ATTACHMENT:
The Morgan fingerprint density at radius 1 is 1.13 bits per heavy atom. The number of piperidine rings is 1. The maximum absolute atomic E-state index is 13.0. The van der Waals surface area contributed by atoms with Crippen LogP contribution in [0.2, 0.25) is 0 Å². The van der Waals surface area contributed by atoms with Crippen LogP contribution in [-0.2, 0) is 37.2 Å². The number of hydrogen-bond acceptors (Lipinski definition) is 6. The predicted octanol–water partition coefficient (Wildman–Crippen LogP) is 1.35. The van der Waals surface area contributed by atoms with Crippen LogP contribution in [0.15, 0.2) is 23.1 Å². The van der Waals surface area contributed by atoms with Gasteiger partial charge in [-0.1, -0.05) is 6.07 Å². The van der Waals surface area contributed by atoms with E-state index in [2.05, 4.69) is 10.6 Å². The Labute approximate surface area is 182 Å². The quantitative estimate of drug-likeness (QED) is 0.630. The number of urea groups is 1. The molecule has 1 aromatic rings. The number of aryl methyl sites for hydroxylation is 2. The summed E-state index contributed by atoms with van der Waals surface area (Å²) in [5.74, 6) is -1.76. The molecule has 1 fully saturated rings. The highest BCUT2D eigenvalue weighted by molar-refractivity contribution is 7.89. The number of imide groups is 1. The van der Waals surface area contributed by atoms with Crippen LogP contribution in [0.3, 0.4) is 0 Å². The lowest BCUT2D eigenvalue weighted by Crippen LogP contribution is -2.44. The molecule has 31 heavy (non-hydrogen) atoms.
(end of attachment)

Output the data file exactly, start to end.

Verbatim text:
The Morgan fingerprint density at radius 1 is 1.13 bits per heavy atom. The number of piperidine rings is 1. The maximum absolute atomic E-state index is 13.0. The van der Waals surface area contributed by atoms with Crippen LogP contribution in [0.2, 0.25) is 0 Å². The van der Waals surface area contributed by atoms with Crippen LogP contribution in [-0.2, 0) is 37.2 Å². The number of hydrogen-bond acceptors (Lipinski definition) is 6. The predicted octanol–water partition coefficient (Wildman–Crippen LogP) is 1.35. The van der Waals surface area contributed by atoms with Crippen LogP contribution in [0.15, 0.2) is 23.1 Å². The van der Waals surface area contributed by atoms with Gasteiger partial charge in [-0.1, -0.05) is 6.07 Å². The van der Waals surface area contributed by atoms with E-state index in [2.05, 4.69) is 10.6 Å². The Labute approximate surface area is 182 Å². The quantitative estimate of drug-likeness (QED) is 0.630. The number of urea groups is 1. The molecule has 1 aromatic rings. The number of aryl methyl sites for hydroxylation is 2. The summed E-state index contributed by atoms with van der Waals surface area (Å²) in [5.74, 6) is -1.76. The molecule has 1 fully saturated rings. The highest BCUT2D eigenvalue weighted by molar-refractivity contribution is 7.89. The number of imide groups is 1. The van der Waals surface area contributed by atoms with Crippen LogP contribution in [0.3, 0.4) is 0 Å². The lowest BCUT2D eigenvalue weighted by Crippen LogP contribution is -2.44. The molecule has 31 heavy (non-hydrogen) atoms.